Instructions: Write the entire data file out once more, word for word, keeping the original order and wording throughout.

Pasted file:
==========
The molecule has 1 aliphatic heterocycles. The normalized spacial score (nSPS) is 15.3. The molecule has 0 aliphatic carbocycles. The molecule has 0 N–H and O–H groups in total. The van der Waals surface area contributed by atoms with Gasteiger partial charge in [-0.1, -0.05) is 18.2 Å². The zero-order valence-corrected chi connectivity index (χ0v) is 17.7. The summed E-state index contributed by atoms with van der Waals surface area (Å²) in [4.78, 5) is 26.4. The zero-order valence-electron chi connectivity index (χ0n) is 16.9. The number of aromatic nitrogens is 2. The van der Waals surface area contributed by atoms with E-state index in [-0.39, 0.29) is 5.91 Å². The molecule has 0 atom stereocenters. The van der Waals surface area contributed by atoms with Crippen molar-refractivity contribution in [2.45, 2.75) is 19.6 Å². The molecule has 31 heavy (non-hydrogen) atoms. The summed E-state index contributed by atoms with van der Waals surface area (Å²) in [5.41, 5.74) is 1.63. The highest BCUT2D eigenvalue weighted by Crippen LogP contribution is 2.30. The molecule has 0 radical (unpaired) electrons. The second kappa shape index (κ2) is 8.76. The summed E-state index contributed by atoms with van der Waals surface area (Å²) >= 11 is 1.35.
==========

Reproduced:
The molecule has 1 aliphatic heterocycles. The normalized spacial score (nSPS) is 15.3. The molecule has 0 aliphatic carbocycles. The molecule has 0 N–H and O–H groups in total. The van der Waals surface area contributed by atoms with Gasteiger partial charge in [-0.1, -0.05) is 18.2 Å². The zero-order valence-corrected chi connectivity index (χ0v) is 17.7. The summed E-state index contributed by atoms with van der Waals surface area (Å²) in [4.78, 5) is 26.4. The zero-order valence-electron chi connectivity index (χ0n) is 16.9. The number of aromatic nitrogens is 2. The van der Waals surface area contributed by atoms with E-state index in [-0.39, 0.29) is 5.91 Å². The molecule has 0 atom stereocenters. The van der Waals surface area contributed by atoms with Crippen molar-refractivity contribution in [2.45, 2.75) is 19.6 Å². The molecule has 31 heavy (non-hydrogen) atoms. The summed E-state index contributed by atoms with van der Waals surface area (Å²) in [5.41, 5.74) is 1.63. The highest BCUT2D eigenvalue weighted by Crippen LogP contribution is 2.30. The molecule has 0 radical (unpaired) electrons. The second kappa shape index (κ2) is 8.76. The summed E-state index contributed by atoms with van der Waals surface area (Å²) >= 11 is 1.35.